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April chaos brings May pay-off?

Posted by Rilee Newell - April 18, 2016 - Academics, Featured, Military Science, Rilee N., Students

Pointers,

Glad to see you all back here!

Let’s get started! April is the most chaotic month, not only in ROTC, but in college in general. There are midterms, projects, papers, presentations, summer planning, and let’s not forget all the stress of making sure your grades are up to snuff before finals! Add all of that stress to April in ROTC and it’s not easy to handle. However, ROTC teaches the cadets how to successfully make it through stressful and overwhelming situations. As a family, we are all here to help each other succeed in college and ROTC. So, why is April in ROTC so stressful?!

German Armed Forces Military Proficiency Badge (GAFMPB)

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CDT Scheffler and myself high-fiving after completing the 7.6 mile ruck! Job well done!

I talked about this in my last blog briefly. This is a competition where cadets travel down to Milwaukee and go for gold! This competition includes an 11×10 sprint, a 100m swim, a 1000m run, a first aid test, a flexed arm hang, a shoot and a ruck march. During the 11×10, the swim, the run and the flexed arm hang we are timed; our time determines how many points we earn in that event. The first aid test and swim are pass/fail events. During the shoot, we are given five rounds to shoot at three targets; we have to hit each target at least once and then hit at least one target with the other two rounds (in order to get maximum points, you have to hit the targets with all five rounds). Finally, the ruck march distance is determined on how well you shoot.

Below are my scores:

  • 11×10: 53 seconds (We ran this outside and it had begun snowing. The grass was extremely slippery and hindered everyone on the team’s performance. Those in charge of the event took that into consideration when grading)
  • 100m swim: Pass (It took me 2 minutes and 54 seconds)
  • 1000m run: 4 minutes and 21 seconds (This was also outside, and slowed us all down a little bit)
  • First aid test: Pass
  • Flexed arm hang: 64 seconds (That was my longest time, ever!)
  • Shoot: 5 out of 5
  • Ruck march: 7.6 miles in 1 hour 38 minutes and 3 seconds (We had a total of 2 hours to finish)

Overall, I was able to get a gold medal! I competed in this competition last year and only shot 4 out of 5, so I received as silver medal; but this year I shot once a week and was able to take home the gold! Out of the 14 cadets who competed, 5 received gold, 6 received silver, and 3 received bronze. Considering that not everyone has the opportunity to compete in GAFMPB, we are all honored to have even received a medal!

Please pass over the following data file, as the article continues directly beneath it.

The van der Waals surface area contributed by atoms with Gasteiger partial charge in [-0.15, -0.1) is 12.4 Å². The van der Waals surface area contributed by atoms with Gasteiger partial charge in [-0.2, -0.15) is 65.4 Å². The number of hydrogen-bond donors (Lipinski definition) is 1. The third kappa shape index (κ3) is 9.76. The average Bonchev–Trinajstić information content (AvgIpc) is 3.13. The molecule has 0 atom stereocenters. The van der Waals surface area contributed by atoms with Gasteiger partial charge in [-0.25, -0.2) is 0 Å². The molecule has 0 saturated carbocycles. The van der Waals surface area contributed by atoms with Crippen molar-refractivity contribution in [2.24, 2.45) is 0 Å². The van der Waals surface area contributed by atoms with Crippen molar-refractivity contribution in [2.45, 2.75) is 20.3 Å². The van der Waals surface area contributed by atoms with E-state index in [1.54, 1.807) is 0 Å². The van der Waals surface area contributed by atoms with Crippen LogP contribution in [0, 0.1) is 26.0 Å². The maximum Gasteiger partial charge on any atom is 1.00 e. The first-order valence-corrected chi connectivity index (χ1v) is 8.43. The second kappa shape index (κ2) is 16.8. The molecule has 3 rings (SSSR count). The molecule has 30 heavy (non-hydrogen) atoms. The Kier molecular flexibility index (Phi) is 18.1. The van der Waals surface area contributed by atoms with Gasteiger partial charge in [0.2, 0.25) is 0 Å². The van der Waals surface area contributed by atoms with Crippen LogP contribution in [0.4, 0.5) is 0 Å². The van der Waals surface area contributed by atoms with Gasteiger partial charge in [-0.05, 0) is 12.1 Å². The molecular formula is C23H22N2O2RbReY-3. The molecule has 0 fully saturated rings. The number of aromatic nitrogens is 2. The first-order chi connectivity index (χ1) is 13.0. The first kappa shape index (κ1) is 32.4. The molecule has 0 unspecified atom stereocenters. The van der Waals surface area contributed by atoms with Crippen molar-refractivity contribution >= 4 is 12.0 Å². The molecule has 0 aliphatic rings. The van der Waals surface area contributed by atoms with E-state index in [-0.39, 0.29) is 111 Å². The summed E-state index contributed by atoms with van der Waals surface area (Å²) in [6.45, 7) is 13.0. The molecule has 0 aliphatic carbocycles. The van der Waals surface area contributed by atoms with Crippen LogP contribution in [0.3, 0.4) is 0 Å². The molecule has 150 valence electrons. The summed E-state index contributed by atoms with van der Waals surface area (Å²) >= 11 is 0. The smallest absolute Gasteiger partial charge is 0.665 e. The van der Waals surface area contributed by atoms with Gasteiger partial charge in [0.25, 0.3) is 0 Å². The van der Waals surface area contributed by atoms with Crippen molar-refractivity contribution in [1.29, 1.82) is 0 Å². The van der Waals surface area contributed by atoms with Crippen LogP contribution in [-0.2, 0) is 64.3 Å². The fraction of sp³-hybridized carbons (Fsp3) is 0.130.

Combined Leadership Development Exercise (CLDX)

This is considered one of the culminating events for the juniors or MSIIIs. This is a three-day event held at Ft. McCoy. Schools from all over Wisconsin come together to participate in this. Upon arrival to Ft. McCoy, we are separated from our school (so sad) and linked up with people from different schools. These people will be our family for the next three days. We have to work together, so it is important to get to know each other the best we can during the short time we have.

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UWSP ROTC being honored at the top program in the 3rd Brigade! Pointers Lead the Way!

The first day (day 0) is for registration and unpacking. Something pretty cool happened at dinner, UW-Stevens Point was honored as the top ROTC program in 3rd Brigade. This award recognizes eight schools nationwide out of 275 possible schools. UWSP ROTC was selected as one of those eight and we could not be more proud.

Next, (day 1) is accompanied with an early wake-up and two missions. Cadets are put into leadership positions (squad leaders, platoon sergeant, and platoon leader) and given a mission. They are then expected to follow the Troop Leading Procedures and create a plan to complete the mission. During these missions, we have to work together and understand each other’s plans in order to be successful; this can be difficult when we have never worked together or even met each other prior to this weekend. But, that’s the point! The first two missions were pretty uneventful for my squad: We were rear security while the other squads went and executed the missions. You may be thinking, “Well, at least it was an easy day!” and that’s true; however, not doing anything in freezing cold weather makes the cold even more severe. It got cold really fast! But, after the missions were complete, at least we were able to have a hot meal and a bed to sleep in.

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CDT Stuart embracing the cold and sleet by ensuring that no unauthorized personnel enter the FOB